David lives in a residential setting and enjoys spending time in
the unit's social lounge. However, over the past six months David
has learned that throwing objects around the room and yelling will
get attention from the residential staff and visiting family
members. He has learned to get what he wants (attention) with
certain behaviours (that others find difficult).
It is explained to David that the unit staff and fellow
residents find these behaviours difficult.
Negotiations with David seek a more appropriate way to gain
attention from staff. Meanwhile the staff and family are encouraged
to engage socially with David when he is demonstrating more
David is respectfully asked, "What will happen if you throw
things and yell at staff?" He is helped to arrive at some logical
consequences, such as "You guys will ignore me, or I will need to
leave". An agreement is arrived at which runs along the lines of
"So, we are all agreed that it is ok for you to spend more
time in the social lounge, but not when you throw things or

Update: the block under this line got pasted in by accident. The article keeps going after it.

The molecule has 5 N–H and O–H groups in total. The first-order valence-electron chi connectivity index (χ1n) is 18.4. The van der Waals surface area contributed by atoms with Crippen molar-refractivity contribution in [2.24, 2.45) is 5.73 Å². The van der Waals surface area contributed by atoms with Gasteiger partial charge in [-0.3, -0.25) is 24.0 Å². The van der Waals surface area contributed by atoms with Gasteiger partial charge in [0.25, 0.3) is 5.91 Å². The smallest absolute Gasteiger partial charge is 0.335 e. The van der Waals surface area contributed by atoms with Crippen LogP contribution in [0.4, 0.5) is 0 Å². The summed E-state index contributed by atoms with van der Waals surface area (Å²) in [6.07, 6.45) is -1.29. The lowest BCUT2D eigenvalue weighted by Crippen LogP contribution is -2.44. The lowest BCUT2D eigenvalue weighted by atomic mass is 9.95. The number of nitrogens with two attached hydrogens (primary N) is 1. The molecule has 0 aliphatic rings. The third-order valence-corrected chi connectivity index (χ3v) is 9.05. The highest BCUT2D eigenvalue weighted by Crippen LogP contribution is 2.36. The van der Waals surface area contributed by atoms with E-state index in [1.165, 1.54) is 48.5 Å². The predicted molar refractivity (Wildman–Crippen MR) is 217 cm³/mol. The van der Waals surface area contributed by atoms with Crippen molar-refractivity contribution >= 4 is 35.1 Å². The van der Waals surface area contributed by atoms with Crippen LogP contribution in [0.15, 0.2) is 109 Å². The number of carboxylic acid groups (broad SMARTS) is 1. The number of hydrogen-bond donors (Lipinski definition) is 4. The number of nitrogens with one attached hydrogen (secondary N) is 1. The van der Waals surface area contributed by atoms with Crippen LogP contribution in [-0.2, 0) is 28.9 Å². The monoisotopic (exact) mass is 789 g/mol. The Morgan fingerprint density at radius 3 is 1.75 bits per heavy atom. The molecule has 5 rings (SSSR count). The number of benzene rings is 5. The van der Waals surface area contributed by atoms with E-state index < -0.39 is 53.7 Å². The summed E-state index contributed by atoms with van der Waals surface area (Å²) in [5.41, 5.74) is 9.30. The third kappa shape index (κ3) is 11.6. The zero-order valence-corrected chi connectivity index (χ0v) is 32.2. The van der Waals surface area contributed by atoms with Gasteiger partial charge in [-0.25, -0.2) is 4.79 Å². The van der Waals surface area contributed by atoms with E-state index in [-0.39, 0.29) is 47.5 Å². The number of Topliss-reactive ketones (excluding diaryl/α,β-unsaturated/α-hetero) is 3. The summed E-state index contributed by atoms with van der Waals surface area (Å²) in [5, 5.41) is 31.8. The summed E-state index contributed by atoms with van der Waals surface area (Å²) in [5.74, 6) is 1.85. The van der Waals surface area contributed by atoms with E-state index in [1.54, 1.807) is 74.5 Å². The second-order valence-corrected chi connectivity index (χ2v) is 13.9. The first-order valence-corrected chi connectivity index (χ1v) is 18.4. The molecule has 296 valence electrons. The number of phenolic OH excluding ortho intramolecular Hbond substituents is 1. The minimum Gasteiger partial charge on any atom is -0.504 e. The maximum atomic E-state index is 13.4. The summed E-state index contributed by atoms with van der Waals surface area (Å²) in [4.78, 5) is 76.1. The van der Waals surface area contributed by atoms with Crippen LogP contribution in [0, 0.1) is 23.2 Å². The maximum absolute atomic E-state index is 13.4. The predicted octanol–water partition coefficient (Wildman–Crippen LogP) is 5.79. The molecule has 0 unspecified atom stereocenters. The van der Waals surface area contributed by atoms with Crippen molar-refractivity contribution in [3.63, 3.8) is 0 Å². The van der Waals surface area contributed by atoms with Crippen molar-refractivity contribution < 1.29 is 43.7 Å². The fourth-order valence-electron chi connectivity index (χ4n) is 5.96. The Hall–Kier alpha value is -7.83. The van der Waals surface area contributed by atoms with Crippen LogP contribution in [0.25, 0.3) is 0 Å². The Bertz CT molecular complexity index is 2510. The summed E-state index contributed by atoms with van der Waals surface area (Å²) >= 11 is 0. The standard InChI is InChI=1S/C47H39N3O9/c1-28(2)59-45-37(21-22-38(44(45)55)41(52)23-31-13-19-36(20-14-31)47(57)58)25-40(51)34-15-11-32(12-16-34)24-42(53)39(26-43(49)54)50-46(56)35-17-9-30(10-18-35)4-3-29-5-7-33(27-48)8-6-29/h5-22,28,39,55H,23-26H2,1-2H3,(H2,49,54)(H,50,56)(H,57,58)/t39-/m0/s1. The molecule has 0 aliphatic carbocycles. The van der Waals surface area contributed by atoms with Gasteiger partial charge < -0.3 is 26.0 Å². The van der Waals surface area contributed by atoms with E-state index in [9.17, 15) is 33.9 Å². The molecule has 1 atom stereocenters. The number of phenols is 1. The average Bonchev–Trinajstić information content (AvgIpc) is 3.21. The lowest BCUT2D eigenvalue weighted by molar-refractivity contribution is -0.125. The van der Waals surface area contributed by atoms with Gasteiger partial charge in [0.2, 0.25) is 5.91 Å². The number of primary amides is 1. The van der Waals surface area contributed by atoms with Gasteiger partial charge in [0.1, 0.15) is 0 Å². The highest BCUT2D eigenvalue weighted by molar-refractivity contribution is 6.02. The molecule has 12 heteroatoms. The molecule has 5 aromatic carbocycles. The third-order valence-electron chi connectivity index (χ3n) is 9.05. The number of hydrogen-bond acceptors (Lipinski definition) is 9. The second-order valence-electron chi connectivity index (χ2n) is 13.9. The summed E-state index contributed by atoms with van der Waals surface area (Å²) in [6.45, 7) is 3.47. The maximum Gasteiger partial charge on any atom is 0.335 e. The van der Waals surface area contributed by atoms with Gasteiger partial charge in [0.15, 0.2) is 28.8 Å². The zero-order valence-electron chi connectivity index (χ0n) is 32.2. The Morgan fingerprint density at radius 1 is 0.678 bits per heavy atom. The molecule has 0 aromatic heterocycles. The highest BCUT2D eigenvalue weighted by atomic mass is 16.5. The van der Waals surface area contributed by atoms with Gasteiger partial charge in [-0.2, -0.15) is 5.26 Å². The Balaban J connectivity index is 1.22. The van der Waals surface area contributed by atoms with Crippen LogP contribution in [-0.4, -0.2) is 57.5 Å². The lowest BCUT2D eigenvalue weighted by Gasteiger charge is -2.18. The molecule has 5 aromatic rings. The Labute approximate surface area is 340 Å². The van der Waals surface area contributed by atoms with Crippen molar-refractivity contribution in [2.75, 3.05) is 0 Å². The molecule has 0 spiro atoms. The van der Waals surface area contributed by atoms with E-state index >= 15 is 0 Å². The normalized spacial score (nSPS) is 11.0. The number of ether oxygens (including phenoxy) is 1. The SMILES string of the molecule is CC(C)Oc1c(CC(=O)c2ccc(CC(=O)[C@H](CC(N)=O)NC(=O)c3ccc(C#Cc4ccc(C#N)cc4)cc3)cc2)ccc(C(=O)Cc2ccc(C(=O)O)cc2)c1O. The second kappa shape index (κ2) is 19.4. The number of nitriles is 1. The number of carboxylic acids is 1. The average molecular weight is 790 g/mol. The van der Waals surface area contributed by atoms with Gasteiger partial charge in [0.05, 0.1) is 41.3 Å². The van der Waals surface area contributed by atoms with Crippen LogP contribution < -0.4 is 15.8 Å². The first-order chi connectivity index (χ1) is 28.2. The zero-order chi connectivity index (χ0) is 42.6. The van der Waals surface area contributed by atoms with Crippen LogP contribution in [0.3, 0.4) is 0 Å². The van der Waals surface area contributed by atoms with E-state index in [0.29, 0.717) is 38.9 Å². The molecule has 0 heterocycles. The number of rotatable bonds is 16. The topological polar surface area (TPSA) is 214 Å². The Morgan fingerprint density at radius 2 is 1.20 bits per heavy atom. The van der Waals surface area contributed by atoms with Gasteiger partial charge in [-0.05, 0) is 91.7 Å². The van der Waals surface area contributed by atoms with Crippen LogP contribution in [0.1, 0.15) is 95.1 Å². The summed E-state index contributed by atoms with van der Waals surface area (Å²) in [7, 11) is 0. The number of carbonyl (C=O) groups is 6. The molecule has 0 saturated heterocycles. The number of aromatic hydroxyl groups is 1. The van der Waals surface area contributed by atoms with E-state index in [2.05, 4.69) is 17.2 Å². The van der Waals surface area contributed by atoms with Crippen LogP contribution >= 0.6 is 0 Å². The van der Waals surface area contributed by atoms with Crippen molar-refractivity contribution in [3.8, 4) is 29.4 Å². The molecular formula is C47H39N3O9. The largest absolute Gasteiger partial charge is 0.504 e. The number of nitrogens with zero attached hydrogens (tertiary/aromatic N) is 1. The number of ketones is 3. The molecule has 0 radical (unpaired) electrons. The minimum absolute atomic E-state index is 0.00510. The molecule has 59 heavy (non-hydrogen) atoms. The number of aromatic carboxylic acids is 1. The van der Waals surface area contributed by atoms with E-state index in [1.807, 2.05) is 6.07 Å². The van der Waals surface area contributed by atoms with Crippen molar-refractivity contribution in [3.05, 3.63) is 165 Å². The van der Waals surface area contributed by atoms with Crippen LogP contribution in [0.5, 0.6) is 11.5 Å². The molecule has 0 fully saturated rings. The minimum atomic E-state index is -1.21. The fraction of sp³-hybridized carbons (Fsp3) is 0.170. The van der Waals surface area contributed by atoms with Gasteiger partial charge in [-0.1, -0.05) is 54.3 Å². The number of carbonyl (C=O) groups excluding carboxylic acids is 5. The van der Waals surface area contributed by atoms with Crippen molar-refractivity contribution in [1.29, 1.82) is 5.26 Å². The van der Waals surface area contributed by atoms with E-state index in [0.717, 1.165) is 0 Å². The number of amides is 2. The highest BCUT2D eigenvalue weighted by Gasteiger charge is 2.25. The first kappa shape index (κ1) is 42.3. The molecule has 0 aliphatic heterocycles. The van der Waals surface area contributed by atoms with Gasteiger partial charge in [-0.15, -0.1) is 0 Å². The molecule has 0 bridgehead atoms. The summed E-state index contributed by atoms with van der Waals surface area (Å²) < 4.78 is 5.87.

yell at staff".
Of course, David has spent six months with this behaviour and it
doesn't change overnight. But the staff are very consistent with
the agreement. They regularly check with David how he is going with
the agreement and if it has been helpful.
If he breaks the agreement staff use the RTP questions.
Staff: How are you going with the agreement we made?
David: Bugger it.
Staff: What did you decide would happen if you threw things at
David: That I couldn't stay in the social lounge.
Staff: Is that what you want to happen at the moment?
David: %^$# you all! (Throws a cushion at staff).
Staff: Okay I can see you are choosing not to stay in the lounge.
David is calmly escorted away. Later, staff reassure David and help
him problem solve any triggers so that he can be in the lounge so
long as he is adhering to the agreement.
Over the next few weeks staff report a substantial reduction in
yelling and items being thrown around the lounge as David begins to
understand he is responsible for his behaviour and that he can
choose actions with differing outcomes.